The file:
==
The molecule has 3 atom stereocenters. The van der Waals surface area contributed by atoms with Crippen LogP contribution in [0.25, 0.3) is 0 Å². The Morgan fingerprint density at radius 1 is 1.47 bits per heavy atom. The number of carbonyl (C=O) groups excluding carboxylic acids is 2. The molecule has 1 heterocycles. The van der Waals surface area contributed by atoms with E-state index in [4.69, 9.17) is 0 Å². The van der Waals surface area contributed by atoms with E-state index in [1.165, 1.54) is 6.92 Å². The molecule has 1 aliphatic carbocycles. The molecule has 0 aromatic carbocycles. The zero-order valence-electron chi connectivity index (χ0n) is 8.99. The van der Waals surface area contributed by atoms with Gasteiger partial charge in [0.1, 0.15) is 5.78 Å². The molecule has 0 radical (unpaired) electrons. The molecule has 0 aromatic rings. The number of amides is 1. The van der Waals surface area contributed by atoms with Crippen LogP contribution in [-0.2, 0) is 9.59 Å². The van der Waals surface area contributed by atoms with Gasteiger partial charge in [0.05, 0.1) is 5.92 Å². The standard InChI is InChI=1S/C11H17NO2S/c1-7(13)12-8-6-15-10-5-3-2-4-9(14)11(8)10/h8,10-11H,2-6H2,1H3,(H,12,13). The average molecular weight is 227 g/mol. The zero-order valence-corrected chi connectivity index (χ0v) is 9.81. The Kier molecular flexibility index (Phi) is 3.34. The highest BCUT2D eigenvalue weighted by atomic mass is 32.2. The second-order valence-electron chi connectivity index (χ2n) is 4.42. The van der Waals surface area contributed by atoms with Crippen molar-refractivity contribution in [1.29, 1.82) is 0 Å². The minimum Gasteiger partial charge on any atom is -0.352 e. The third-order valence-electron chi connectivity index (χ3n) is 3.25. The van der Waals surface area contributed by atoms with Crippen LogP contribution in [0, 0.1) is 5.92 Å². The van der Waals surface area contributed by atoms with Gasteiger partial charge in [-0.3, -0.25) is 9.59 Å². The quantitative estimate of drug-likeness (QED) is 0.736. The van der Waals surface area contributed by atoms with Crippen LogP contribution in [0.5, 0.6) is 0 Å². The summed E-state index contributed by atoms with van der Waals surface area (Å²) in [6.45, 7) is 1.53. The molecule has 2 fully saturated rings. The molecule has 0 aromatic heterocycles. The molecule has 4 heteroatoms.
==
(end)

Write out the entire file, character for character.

The molecule has 3 atom stereocenters. The van der Waals surface area contributed by atoms with Crippen LogP contribution in [0.25, 0.3) is 0 Å². The Morgan fingerprint density at radius 1 is 1.47 bits per heavy atom. The number of carbonyl (C=O) groups excluding carboxylic acids is 2. The molecule has 1 heterocycles. The van der Waals surface area contributed by atoms with E-state index in [4.69, 9.17) is 0 Å². The van der Waals surface area contributed by atoms with E-state index in [1.165, 1.54) is 6.92 Å². The molecule has 1 aliphatic carbocycles. The molecule has 0 aromatic carbocycles. The zero-order valence-electron chi connectivity index (χ0n) is 8.99. The van der Waals surface area contributed by atoms with Gasteiger partial charge in [0.1, 0.15) is 5.78 Å². The molecule has 0 radical (unpaired) electrons. The molecule has 0 aromatic rings. The number of amides is 1. The van der Waals surface area contributed by atoms with Crippen LogP contribution in [-0.2, 0) is 9.59 Å². The van der Waals surface area contributed by atoms with Gasteiger partial charge in [0.05, 0.1) is 5.92 Å². The standard InChI is InChI=1S/C11H17NO2S/c1-7(13)12-8-6-15-10-5-3-2-4-9(14)11(8)10/h8,10-11H,2-6H2,1H3,(H,12,13). The average molecular weight is 227 g/mol. The zero-order valence-corrected chi connectivity index (χ0v) is 9.81. The Kier molecular flexibility index (Phi) is 3.34. The highest BCUT2D eigenvalue weighted by atomic mass is 32.2. The second-order valence-electron chi connectivity index (χ2n) is 4.42. The van der Waals surface area contributed by atoms with Crippen molar-refractivity contribution in [1.29, 1.82) is 0 Å². The minimum Gasteiger partial charge on any atom is -0.352 e. The third-order valence-electron chi connectivity index (χ3n) is 3.25. The van der Waals surface area contributed by atoms with Crippen LogP contribution in [0, 0.1) is 5.92 Å². The van der Waals surface area contributed by atoms with Gasteiger partial charge in [-0.3, -0.25) is 9.59 Å². The quantitative estimate of drug-likeness (QED) is 0.736. The van der Waals surface area contributed by atoms with Crippen LogP contribution in [0.5, 0.6) is 0 Å². The summed E-state index contributed by atoms with van der Waals surface area (Å²) in [6.45, 7) is 1.53. The molecule has 2 fully saturated rings. The molecule has 0 aromatic heterocycles. The molecule has 4 heteroatoms.